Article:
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ʌ

Actually a question about a phoneme rather than spelling. Would the Oxford Dictionaries ever render a vowel in an unstressed syllable with ʌ for its standard pronunciation guides, or would the schwa tend to take the place of 'that kind of sound' unstressed syllables. It is possible to say an unstressed syllable with an ʌ, but the question is whether it is rendered with ʌ in the Oxford standard pronunciation guides. Would the schwa appear for that similar kind of sound in unstressed syllables?

Comments

  • edited August 2018

    I see it is used in hiccup https://en.oxforddictionaries.com/definition/hiccup but is there some secondary stress on that syllable with the /ʌ/ which would not tend to be
    there when rendered with a /ə/, or am I just imagining things?

  • Got my answer, I guess: ʌnˈnəʊn

  • By definition, ʌ is a stressed vowel in those accents on which British and American dictionaries base their pronunciations.

    In other accents, ə may be a stressed vowel. And in other accents, ʌ may be an unstressed vowel.

    The phonetician John Wells devised a system of LEXICAL SETS. Words in any one set in any given accent are generally pronounced with the same vowel as each other — even if they're pronounced differently in another accent.

    One set is the STRUT words, which are pronounced with ʌ in British RP and in General American.

    Another set is the commA words, which are pronounced with ə in most but not all accents.

    In RP the lettER set is pronounced with ə — although General American and some other accents pronounce them with ər.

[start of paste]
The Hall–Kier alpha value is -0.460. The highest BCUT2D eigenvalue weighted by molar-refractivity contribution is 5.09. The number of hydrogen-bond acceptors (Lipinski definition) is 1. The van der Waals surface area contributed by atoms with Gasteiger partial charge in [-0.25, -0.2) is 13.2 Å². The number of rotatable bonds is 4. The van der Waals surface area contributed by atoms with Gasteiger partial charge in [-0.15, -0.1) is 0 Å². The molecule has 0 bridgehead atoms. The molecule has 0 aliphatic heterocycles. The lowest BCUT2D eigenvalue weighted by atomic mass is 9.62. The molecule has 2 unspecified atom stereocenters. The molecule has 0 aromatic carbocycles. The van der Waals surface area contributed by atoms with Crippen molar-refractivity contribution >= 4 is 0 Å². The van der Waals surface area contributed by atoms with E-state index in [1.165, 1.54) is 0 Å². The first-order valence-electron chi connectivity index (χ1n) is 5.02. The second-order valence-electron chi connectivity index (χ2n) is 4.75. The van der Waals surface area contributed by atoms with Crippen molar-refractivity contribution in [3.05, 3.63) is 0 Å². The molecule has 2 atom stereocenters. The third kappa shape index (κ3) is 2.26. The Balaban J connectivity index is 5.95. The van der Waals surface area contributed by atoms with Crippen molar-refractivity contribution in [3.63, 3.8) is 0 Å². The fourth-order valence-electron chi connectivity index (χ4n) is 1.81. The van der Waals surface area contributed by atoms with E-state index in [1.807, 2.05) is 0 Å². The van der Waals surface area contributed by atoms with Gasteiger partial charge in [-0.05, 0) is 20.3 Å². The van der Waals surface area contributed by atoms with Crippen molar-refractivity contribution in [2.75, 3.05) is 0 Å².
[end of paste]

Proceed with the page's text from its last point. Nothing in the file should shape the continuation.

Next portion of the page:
• And yet, the Oxford dictionary uses it in my example above in an unstressed syllable, though I guess it may have secondary stress.

  • edited August 2018

    I should like to have this clarified though. It is clear that /ʌnˈnəʊn/ uses /ʌ/ in a syllable which does not get the main stress, and there is no secondary stress indicated. This is from the Oxford online dictionary.

    Is the fact that /ʌ/ is used there indicative of the syllable getting secondary stress or something?

  • Hi @norwegianblue. Let me check this with our pronunciations team and get back to you.

    Best wishes,

    Joanne

  • Thank you! That's very kind of you.

  • Hi there @norwegianblue. Our pronunciations team said:

    As you know, Oxford Dictionaries’ British English transcription uses schwa /ə/ for the unstressed central vowel, as in the first syllable of ago or the second syllable of saga. But not all vowels in syllables without primary or secondary lexical stress reduce to schwa, and the presence of a symbol other than schwa in one of our transcriptions does not indicate lexical stress. There is a full range of unstressed but unreduced vowels for which we’d use the appropriate symbol, including /ʌ/ in e.g. unknown, upend, umbrella.

    I hope this helps!

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